- The current arbitration system for resolving ownership disputes over internet domain names appears biased in favour of the trademark owners, calling into question the legitimacy of the process, says a new study.
The study, conducted by Michael Geist, a law professor at the University of Ottawa Law School, which specialises in internet and e-commerce matters, has identified several key problems with the Uniform Domain Name Dispute Resolution Policy (UDRP).
Of concern to Geist are, firstly, a feature of the system that essentially allows complainants to shop around for a favourable arbitration company and, secondly, the prevalence of decisions made by a single arbitrator rather than a three-member panel.
Since the party who believes its copyright has been violated is allowed to pick which of the four UDRP-sanctioned arbitration-provider firms adjudicates the case -- and results of past cases are public record -- it is possible for complainants to choose a provider whose decision records favour the trademark holder, Geist says.
Additionally, since the main concern of complainants is a win, a visibly large number of favourable decisions attract more cases to the arbitration firm, giving it a financial incentive to decide in favour of trademark-holders, Geist says.
This "forum shopping" is made clear by Geist's numbers which show that the World Intellectual Property Association and the National Arbitration Forum -- where complainants are successful over 82% of the time -- share 92% of the domain name arbitration market. By contrast, eResolution, where complainants are successful only 63% of the time has captured only 7% of the market.
On the question of one-member versus three-member panels, Geist found that "almost all of the really bad decisions that have been rendered have been rendered by a single panel. When you get three people together you get better decisions -- and that impacts both sides."
One finding that surprised Geist was that complainants asked for a three-person panel more often than respondents, even though statistically that made a win 20% less likely.
"The reason, I suspect, is that if you are a complainant with a good case you don't want to gamble with that case. With the single-panel situation there is a risk involved that you might end up with a particular panelist that just doesn't render a good decision. For complainants with strong cases it's in their interest to ensure that only the best decisions are rendered, because they also face the risk that a bad decision will mean they lose a case that they shouldn't," Geist explains.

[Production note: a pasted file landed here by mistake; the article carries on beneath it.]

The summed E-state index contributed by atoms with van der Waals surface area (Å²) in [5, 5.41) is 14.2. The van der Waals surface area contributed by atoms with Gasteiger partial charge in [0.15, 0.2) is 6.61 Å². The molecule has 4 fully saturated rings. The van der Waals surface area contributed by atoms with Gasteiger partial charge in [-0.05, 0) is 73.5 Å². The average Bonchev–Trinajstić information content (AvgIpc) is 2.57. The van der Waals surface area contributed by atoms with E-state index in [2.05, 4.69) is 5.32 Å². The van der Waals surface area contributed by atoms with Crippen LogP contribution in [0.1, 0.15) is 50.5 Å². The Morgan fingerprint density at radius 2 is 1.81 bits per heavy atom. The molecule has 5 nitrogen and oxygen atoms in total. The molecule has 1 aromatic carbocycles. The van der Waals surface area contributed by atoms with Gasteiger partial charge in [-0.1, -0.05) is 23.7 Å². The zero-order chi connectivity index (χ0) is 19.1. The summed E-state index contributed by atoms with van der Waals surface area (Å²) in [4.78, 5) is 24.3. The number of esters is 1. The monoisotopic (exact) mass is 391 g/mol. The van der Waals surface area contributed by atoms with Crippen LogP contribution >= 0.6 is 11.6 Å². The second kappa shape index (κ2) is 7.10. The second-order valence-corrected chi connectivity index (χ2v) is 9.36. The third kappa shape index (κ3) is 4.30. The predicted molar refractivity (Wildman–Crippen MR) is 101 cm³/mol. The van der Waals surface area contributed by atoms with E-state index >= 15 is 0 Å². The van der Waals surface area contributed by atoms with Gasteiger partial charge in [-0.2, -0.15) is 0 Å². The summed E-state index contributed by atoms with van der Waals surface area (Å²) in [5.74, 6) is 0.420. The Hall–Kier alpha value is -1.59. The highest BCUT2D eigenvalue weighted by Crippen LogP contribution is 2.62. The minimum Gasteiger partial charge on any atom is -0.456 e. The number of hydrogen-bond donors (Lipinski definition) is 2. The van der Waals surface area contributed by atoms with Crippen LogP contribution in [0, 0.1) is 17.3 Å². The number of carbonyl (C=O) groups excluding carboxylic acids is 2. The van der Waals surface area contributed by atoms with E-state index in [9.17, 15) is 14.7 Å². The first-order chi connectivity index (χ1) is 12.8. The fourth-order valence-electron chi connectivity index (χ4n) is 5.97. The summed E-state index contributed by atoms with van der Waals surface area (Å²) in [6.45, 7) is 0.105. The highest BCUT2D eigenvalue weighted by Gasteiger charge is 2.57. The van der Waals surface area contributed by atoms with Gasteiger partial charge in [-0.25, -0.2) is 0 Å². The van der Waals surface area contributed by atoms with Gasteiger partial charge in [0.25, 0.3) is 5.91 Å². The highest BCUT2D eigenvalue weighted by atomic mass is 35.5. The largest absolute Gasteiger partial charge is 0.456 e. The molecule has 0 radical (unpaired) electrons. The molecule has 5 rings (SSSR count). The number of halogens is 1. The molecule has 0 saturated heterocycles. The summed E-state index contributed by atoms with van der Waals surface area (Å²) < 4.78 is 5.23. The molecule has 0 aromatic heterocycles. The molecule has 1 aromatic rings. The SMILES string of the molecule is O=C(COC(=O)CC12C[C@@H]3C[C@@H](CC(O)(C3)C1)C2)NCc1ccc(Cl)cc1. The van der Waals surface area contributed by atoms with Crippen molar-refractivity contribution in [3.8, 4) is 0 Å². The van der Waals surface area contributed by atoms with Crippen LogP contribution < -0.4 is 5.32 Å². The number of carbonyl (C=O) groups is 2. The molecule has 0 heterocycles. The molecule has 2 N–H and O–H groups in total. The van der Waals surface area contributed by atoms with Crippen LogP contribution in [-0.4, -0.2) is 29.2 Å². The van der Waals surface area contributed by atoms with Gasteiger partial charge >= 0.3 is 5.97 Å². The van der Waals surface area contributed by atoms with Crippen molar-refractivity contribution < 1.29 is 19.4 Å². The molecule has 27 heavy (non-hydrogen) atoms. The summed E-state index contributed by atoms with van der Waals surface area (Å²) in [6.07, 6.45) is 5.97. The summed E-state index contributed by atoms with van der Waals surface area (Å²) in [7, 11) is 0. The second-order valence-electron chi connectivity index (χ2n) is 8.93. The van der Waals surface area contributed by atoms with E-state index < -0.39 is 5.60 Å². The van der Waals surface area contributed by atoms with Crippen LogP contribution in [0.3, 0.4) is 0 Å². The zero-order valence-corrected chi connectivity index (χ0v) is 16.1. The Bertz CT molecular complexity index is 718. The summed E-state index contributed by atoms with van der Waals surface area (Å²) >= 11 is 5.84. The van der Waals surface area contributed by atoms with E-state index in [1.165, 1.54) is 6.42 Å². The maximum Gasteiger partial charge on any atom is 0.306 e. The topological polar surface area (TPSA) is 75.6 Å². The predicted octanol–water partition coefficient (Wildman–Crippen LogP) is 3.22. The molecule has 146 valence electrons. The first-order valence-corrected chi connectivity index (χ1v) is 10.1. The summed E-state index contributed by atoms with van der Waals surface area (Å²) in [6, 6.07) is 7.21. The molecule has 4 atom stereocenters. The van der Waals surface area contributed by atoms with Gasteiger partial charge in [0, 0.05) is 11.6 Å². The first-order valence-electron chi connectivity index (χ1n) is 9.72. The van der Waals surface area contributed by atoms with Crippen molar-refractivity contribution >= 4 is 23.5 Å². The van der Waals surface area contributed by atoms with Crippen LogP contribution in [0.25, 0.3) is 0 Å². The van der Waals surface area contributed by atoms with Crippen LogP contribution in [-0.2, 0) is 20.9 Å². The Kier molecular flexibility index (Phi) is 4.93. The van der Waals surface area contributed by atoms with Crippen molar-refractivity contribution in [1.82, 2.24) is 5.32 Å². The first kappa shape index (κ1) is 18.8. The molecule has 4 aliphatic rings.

Since the current system favours the trademark holder, a group that is skewed toward wealthy and powerful corporations, Geist admits that there may be some resistance to changing the 18-month-old UDRP, but he remains hopeful that the Internet Corporation for Assigned Names and Numbers (ICANN) will recognise the benefits of a policy tune-up.
"I'm encouraged by the fact that in the history of domain name dispute resolution -- and we've had rules around on that for about six years -- [the procedure] has changed fairly regularly. We've actually been through about four or five different sets of rules. Each time a set of rules has been produced, as we become more experienced with their operation we find that there may be some changes needed to improve the system," Geist says.
"[The UDRP] has obviously adjudicated a huge number of disputes and I think there's a recognition that we now have a large enough body of decisions that we're in a position to reach some conclusions, and make some recommendations about what to do next," he says.
Geist also says that, like other aspects of the law, domain name dispute resolution needs to be both fair, and perceived to be fair, or the legitimacy of the whole system will be called into question, casting a shadow over larger e-commerce issues.
"[Domain names] are one of the more valuable pieces of property that are out there - it's a virtual property - but it's an important piece of property. There are many that hold this system out as a potential model for resolving other kinds of e-commerce disputes, so the extent to which this is used as a model means we need to get it right," he says.